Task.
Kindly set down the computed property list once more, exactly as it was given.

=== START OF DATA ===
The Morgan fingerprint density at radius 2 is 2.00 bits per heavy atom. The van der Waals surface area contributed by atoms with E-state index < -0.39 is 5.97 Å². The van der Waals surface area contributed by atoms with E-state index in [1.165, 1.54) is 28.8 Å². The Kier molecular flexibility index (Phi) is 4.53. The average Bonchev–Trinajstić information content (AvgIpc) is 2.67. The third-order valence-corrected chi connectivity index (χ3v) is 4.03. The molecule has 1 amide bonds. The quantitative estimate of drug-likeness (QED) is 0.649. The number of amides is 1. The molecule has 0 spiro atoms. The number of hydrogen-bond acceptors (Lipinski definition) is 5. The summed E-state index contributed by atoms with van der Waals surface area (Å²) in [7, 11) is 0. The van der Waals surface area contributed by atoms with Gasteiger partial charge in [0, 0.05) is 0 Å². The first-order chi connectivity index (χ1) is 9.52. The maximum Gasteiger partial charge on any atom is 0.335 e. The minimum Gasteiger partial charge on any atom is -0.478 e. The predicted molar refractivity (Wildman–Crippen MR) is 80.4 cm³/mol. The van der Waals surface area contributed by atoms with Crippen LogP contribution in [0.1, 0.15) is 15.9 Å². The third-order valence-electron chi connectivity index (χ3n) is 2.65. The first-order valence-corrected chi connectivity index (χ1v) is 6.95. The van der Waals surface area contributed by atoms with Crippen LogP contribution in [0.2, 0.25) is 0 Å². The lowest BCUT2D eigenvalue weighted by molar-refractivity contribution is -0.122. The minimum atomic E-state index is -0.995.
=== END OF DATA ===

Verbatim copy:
The Morgan fingerprint density at radius 2 is 2.00 bits per heavy atom. The van der Waals surface area contributed by atoms with E-state index < -0.39 is 5.97 Å². The van der Waals surface area contributed by atoms with E-state index in [1.165, 1.54) is 28.8 Å². The Kier molecular flexibility index (Phi) is 4.53. The average Bonchev–Trinajstić information content (AvgIpc) is 2.67. The third-order valence-corrected chi connectivity index (χ3v) is 4.03. The molecule has 1 amide bonds. The quantitative estimate of drug-likeness (QED) is 0.649. The number of amides is 1. The molecule has 0 spiro atoms. The number of hydrogen-bond acceptors (Lipinski definition) is 5. The summed E-state index contributed by atoms with van der Waals surface area (Å²) in [7, 11) is 0. The van der Waals surface area contributed by atoms with Gasteiger partial charge in [0, 0.05) is 0 Å². The first-order chi connectivity index (χ1) is 9.52. The maximum Gasteiger partial charge on any atom is 0.335 e. The minimum Gasteiger partial charge on any atom is -0.478 e. The predicted molar refractivity (Wildman–Crippen MR) is 80.4 cm³/mol. The van der Waals surface area contributed by atoms with Crippen LogP contribution in [0.1, 0.15) is 15.9 Å². The third-order valence-electron chi connectivity index (χ3n) is 2.65. The first-order valence-corrected chi connectivity index (χ1v) is 6.95. The van der Waals surface area contributed by atoms with Crippen LogP contribution in [0.2, 0.25) is 0 Å². The lowest BCUT2D eigenvalue weighted by molar-refractivity contribution is -0.122. The minimum atomic E-state index is -0.995.